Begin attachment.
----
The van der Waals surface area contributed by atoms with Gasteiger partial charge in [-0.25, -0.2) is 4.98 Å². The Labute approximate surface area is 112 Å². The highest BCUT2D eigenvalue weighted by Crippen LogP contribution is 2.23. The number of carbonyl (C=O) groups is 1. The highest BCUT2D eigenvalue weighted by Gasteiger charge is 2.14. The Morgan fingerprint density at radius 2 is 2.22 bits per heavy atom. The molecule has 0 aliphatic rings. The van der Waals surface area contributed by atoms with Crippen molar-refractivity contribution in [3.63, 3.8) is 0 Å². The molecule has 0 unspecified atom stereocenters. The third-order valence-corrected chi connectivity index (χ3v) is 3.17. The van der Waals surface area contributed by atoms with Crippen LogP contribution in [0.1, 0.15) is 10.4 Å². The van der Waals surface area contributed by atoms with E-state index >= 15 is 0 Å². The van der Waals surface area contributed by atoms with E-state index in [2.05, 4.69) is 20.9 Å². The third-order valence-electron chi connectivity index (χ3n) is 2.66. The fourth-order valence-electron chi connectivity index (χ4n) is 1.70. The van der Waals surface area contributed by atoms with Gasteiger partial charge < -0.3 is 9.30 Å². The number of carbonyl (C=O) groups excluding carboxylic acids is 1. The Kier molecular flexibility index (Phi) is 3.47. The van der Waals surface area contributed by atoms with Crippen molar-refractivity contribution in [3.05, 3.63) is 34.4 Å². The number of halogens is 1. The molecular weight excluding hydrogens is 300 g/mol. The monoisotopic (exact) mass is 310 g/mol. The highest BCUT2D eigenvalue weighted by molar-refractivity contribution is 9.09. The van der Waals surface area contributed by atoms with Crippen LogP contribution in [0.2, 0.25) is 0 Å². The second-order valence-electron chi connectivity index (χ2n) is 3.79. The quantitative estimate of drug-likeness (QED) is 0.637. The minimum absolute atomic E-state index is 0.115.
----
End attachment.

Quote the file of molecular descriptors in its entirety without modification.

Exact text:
The van der Waals surface area contributed by atoms with Gasteiger partial charge in [-0.25, -0.2) is 4.98 Å². The Labute approximate surface area is 112 Å². The highest BCUT2D eigenvalue weighted by Crippen LogP contribution is 2.23. The number of carbonyl (C=O) groups is 1. The highest BCUT2D eigenvalue weighted by Gasteiger charge is 2.14. The Morgan fingerprint density at radius 2 is 2.22 bits per heavy atom. The molecule has 0 aliphatic rings. The van der Waals surface area contributed by atoms with Crippen molar-refractivity contribution in [3.63, 3.8) is 0 Å². The molecule has 0 unspecified atom stereocenters. The third-order valence-corrected chi connectivity index (χ3v) is 3.17. The van der Waals surface area contributed by atoms with Crippen LogP contribution in [0.1, 0.15) is 10.4 Å². The van der Waals surface area contributed by atoms with E-state index >= 15 is 0 Å². The van der Waals surface area contributed by atoms with E-state index in [2.05, 4.69) is 20.9 Å². The third-order valence-electron chi connectivity index (χ3n) is 2.66. The fourth-order valence-electron chi connectivity index (χ4n) is 1.70. The van der Waals surface area contributed by atoms with Gasteiger partial charge < -0.3 is 9.30 Å². The number of carbonyl (C=O) groups excluding carboxylic acids is 1. The Kier molecular flexibility index (Phi) is 3.47. The van der Waals surface area contributed by atoms with Crippen molar-refractivity contribution in [3.05, 3.63) is 34.4 Å². The number of halogens is 1. The molecular weight excluding hydrogens is 300 g/mol. The monoisotopic (exact) mass is 310 g/mol. The highest BCUT2D eigenvalue weighted by molar-refractivity contribution is 9.09. The van der Waals surface area contributed by atoms with Crippen LogP contribution in [0.2, 0.25) is 0 Å². The second-order valence-electron chi connectivity index (χ2n) is 3.79. The quantitative estimate of drug-likeness (QED) is 0.637. The minimum absolute atomic E-state index is 0.115.